Informal economy may cut poverty

The Daily Star, February 2, 2009
Empowerment of the poor, mainstreaming informal economy and developing the agricultural sector are keys to poverty reduction through trade in South Asia.

The observation came at a session of a seminar, chaired by Executive Director of the Centre for Policy Dialogue Professor Mustafizur Rahman.

The session, “Future Work on Globalisation and the Poor in South Asia”, is part of a two-day seminar organised by South Asian Network on Economic Modelling and CUTS International in Dhaka yesterday.

Trade experts, economists, development experts, academics and researchers from home and abroad took part in the seminar to share their experiences.

Saman Kelegama, executive director of the Colombo- based Institute of Policy Studies (IPS), said since the informal economy is playing a vital role in poverty reduction in South Asia, this economy should be nourished to elevate to the formal economy with different supports for employment generation and wage hike for poverty reduction. Kelegama said agricultural sector is still neglected in different ways, although this is the largest sector for employment in the region.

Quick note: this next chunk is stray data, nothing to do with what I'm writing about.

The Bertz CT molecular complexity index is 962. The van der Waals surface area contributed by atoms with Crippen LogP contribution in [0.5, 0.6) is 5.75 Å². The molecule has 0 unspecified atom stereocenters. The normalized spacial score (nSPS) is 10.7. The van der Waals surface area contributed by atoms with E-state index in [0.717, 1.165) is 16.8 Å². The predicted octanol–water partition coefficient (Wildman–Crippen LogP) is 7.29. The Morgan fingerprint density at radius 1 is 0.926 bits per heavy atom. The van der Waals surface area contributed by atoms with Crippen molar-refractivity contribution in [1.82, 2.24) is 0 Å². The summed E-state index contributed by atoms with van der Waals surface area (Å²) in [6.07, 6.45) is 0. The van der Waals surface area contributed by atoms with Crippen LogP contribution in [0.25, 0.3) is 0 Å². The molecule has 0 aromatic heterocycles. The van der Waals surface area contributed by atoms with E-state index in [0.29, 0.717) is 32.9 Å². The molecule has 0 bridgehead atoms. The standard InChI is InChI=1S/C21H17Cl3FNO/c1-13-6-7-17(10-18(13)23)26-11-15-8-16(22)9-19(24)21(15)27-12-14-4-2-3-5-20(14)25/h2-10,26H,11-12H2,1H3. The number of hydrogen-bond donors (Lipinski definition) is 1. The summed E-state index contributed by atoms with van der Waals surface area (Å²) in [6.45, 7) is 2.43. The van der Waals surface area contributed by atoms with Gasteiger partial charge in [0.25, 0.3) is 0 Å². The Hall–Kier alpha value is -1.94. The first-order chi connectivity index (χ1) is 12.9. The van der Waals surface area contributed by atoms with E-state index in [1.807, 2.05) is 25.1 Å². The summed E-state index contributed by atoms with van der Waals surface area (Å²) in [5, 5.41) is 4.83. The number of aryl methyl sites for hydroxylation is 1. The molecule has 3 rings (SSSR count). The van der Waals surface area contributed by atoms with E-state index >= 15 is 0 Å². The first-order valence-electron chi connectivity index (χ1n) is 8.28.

“Proper marketing methods of agricultural goods with institutional supports are needed,” he said. He also suggested that the South Asian trade should be linked with global trade through removing barriers like higher tariff for reducing poverty.

“This is a discrimination that a developing country has to pay the same amount of tariff like the developed countries in international trade,” the Lankan expert said. He said the developed countries should import unskilled workers along with skilled workers from developing countries under the GATS’ MODE-4 agreement.

Siddharta Mitra, director (Research), CUTS International, stressed removing all barriers to enhance trade. “We should expand trade through downsizing the tariff,” Mitra said.

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